Joint probability distribution

In the study of probability, given two random variables X and Y that are defined on the same probability space, the joint distribution for X and Y defines the probability of events defined in terms of both X and Y. In the case of only two random variables, this is called a bivariate distribution, but the concept generalizes to any number of random variables, giving a multivariate distribution.

Contents

Example

Consider the roll of a die and let A = 1 if the number is even (i.e. 2,4, or 6) and A = 0 otherwise. Furthermore, let B = 1 if the number is prime (i.e. 2,3, or 5) and B = 0 otherwise. Then, the joint distribution of A and B is


  \mathrm{P}(A=0,B=0)=P\{1\}=\frac{1}{6},\; \mathrm{P}(A=1,B=0)=P\{4,6\}=\frac{2}{6}

  \mathrm{P}(A=0,B=1)=P\{3,5\}=\frac{2}{6},\; \mathrm{P}(A=1,B=1)=P\{2\}=\frac{1}{6}

Cumulative distribution

The cumulative distribution function for a pair of random variables is defined in terms of their joint probability distribution;

F(x,y)=P(X \le x, Y \le y) .

Discrete case

The joint probability mass function of two discrete random variables is equal to


\begin{align}
\mathrm{P}(X=x\ \mathrm{and}\ Y=y) & {} = \mathrm{P}(Y=y \mid X=x) \cdot \mathrm{P}(X=x) \\
& {} = \mathrm{P}(X=x \mid Y=y) \cdot \mathrm{P}(Y=y).
\end{align}

In general, the joint probability distribution of n discrete random variables X1,...,Xn is equal to


\mathrm{P}(X_1=x_1,\dots,X_n=x_n)=\mathrm{P}(X_1=x_1)\cdot \mathrm{P}(X_2=x_2|X_1=x_1)\cdot \mathrm{P}(X_3=x_3|X_1=x_1,X_2=x_2) \cdot ... \cdot P(X_n=x_n|X_1=x_1,\dots,X_{n-1}=x_{n-1})

This identity is known as the chain rule of probability.

Since these are probabilities, we have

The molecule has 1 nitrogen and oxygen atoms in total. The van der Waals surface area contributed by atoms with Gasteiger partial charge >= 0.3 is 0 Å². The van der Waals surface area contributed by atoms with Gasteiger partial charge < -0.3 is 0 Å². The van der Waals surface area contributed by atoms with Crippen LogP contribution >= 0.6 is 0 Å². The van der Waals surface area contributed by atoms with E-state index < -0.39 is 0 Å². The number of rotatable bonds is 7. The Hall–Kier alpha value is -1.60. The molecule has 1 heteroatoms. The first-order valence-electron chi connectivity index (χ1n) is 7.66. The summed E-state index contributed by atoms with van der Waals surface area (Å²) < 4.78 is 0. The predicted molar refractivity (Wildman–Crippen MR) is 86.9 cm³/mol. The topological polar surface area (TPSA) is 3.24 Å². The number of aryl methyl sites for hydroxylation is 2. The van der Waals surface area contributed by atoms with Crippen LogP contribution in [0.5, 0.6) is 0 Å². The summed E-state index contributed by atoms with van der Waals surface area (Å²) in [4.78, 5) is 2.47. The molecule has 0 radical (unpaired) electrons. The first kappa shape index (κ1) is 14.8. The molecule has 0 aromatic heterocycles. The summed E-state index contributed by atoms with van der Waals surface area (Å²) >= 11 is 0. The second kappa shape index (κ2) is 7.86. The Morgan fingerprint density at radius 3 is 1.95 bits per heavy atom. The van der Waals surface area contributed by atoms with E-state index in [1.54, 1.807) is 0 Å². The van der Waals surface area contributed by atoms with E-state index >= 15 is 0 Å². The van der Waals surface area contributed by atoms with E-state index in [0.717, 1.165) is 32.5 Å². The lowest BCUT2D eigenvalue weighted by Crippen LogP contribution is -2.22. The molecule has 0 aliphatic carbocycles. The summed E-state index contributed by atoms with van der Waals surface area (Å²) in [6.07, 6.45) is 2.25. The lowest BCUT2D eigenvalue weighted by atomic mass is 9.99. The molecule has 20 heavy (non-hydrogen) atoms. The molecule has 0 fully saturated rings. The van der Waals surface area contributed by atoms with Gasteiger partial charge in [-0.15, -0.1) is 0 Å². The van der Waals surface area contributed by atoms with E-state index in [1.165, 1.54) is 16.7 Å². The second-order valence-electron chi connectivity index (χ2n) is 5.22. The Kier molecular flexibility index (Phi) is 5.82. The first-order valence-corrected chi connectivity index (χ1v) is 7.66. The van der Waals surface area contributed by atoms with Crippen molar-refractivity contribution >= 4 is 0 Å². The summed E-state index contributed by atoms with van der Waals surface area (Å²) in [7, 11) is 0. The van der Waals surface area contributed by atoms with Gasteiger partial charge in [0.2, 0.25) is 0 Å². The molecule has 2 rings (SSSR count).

\sum_x \sum_y \mathrm{P}(X=x\ \mathrm{and}\ Y=y) = 1.\;

Continuous case

Similarly for continuous random variables, the joint probability density function can be written as fX,Y(xy) and this is

f_{X,Y}(x,y) = f_{Y|X}(y|x)f_X(x) = f_{X|Y}(x|y)f_Y(y)\;

where fY|X(y|x) and fX|Y(x|y) give the conditional distributions of Y given X = x and of X given Y = y respectively, and fX(x) and fY(y) give the marginal distributions for X and Y respectively.

Again, since these are probability distributions, one has

\int_x \int_y f_{X,Y}(x,y) \; dy \; dx= 1.

Mixed case

In some situations X is continuous but Y is discrete. For example, in a logistic regression, one may wish to predict the probability of a binary outcome Y conditional on the value of a continuously-distributed X. In this case, (X, Y) has neither a probability density function nor a probability mass function in the sense of the terms given above. On the other hand, a "mixed joint density" can be defined in either of two ways:


\begin{align}
f_{X,Y}(x,y) &= f_{X|Y}(x|y)\mathrm{P}(Y=y)\\
             &= \mathrm{P}(Y=y \mid X=x) f_X(x)
\end{align}

Formally, fX,Y(x, y) is the probability density function of (X, Y) with respect to the product measure on the respective supports of X and Y. Either of these two decompositions can then be used to recover the joint cumulative distribution function:


\begin{align}
F_{X,Y}(x,y)&=\sum\limits_{t\le y}\int_{s=-\infty}^x f_{X,Y}(s,t)\;ds
\end{align}

The definition generalizes to a mixture of arbitrary numbers of discrete and continuous random variables.

General multidimensional distributions

The cumulative distribution function for a vector of random variables is defined in terms of their joint probability distribution;

F(x_1,\dots,x_n)=P(X_1 \le x_1,\dots, X_n \le x_n) .


The joint distribution for two random variables can be extended to many random variables X1, ... Xn by adding them sequentially with the identity